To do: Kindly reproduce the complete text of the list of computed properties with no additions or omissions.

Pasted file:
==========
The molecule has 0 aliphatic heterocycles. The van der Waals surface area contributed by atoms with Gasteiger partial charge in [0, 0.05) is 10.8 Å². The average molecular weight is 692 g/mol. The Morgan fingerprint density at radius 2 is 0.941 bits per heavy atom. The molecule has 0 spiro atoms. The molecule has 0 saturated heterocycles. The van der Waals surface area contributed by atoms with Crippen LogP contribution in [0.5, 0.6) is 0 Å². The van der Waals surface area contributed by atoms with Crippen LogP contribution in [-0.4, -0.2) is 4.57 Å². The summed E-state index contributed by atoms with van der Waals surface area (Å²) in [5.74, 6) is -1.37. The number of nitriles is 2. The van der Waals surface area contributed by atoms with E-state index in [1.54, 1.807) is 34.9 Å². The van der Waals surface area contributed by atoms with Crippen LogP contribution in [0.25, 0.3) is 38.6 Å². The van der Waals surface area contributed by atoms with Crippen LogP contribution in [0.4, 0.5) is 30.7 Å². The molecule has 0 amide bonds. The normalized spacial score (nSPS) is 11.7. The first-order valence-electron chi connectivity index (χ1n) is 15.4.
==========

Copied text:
The molecule has 0 aliphatic heterocycles. The van der Waals surface area contributed by atoms with Gasteiger partial charge in [0, 0.05) is 10.8 Å². The average molecular weight is 692 g/mol. The Morgan fingerprint density at radius 2 is 0.941 bits per heavy atom. The molecule has 0 spiro atoms. The molecule has 0 saturated heterocycles. The van der Waals surface area contributed by atoms with Crippen LogP contribution in [0.5, 0.6) is 0 Å². The van der Waals surface area contributed by atoms with Crippen LogP contribution in [-0.4, -0.2) is 4.57 Å². The summed E-state index contributed by atoms with van der Waals surface area (Å²) in [5.74, 6) is -1.37. The number of nitriles is 2. The van der Waals surface area contributed by atoms with E-state index in [1.54, 1.807) is 34.9 Å². The van der Waals surface area contributed by atoms with Crippen LogP contribution in [0.25, 0.3) is 38.6 Å². The van der Waals surface area contributed by atoms with Crippen LogP contribution in [0.4, 0.5) is 30.7 Å². The molecule has 0 amide bonds. The normalized spacial score (nSPS) is 11.7. The first-order valence-electron chi connectivity index (χ1n) is 15.4.